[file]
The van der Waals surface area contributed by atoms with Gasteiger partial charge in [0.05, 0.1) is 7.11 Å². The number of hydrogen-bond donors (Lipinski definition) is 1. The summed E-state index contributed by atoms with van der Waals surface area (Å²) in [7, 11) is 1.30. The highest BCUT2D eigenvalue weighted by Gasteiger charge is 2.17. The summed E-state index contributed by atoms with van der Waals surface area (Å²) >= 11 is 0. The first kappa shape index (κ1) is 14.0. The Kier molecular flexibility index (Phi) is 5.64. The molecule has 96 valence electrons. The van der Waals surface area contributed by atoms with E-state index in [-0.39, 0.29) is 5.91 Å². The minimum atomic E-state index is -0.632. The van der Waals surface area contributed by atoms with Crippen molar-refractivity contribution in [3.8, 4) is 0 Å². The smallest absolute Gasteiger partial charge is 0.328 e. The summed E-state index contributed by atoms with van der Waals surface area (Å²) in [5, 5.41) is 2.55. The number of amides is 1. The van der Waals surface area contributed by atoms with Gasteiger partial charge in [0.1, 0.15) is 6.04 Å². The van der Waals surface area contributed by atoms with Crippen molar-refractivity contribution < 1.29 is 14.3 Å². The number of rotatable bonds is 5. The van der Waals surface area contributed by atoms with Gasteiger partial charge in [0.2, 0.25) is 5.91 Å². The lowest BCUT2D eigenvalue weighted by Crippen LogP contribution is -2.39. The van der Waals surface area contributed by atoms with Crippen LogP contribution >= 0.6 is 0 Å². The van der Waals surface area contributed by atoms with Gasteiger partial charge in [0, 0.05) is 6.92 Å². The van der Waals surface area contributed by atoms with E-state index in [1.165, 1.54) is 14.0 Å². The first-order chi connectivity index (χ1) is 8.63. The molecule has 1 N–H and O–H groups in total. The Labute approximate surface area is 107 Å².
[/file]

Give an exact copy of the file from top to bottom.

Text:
The van der Waals surface area contributed by atoms with Gasteiger partial charge in [0.05, 0.1) is 7.11 Å². The number of hydrogen-bond donors (Lipinski definition) is 1. The summed E-state index contributed by atoms with van der Waals surface area (Å²) in [7, 11) is 1.30. The highest BCUT2D eigenvalue weighted by Gasteiger charge is 2.17. The summed E-state index contributed by atoms with van der Waals surface area (Å²) >= 11 is 0. The first kappa shape index (κ1) is 14.0. The Kier molecular flexibility index (Phi) is 5.64. The molecule has 96 valence electrons. The van der Waals surface area contributed by atoms with E-state index in [-0.39, 0.29) is 5.91 Å². The minimum atomic E-state index is -0.632. The van der Waals surface area contributed by atoms with Crippen molar-refractivity contribution in [3.8, 4) is 0 Å². The smallest absolute Gasteiger partial charge is 0.328 e. The summed E-state index contributed by atoms with van der Waals surface area (Å²) in [5, 5.41) is 2.55. The number of amides is 1. The van der Waals surface area contributed by atoms with Gasteiger partial charge in [0.1, 0.15) is 6.04 Å². The van der Waals surface area contributed by atoms with Crippen molar-refractivity contribution < 1.29 is 14.3 Å². The number of rotatable bonds is 5. The van der Waals surface area contributed by atoms with Gasteiger partial charge in [0.2, 0.25) is 5.91 Å². The lowest BCUT2D eigenvalue weighted by Crippen LogP contribution is -2.39. The van der Waals surface area contributed by atoms with Crippen LogP contribution >= 0.6 is 0 Å². The van der Waals surface area contributed by atoms with Gasteiger partial charge in [0, 0.05) is 6.92 Å². The van der Waals surface area contributed by atoms with E-state index in [1.165, 1.54) is 14.0 Å². The first-order chi connectivity index (χ1) is 8.63. The molecule has 1 N–H and O–H groups in total. The Labute approximate surface area is 107 Å².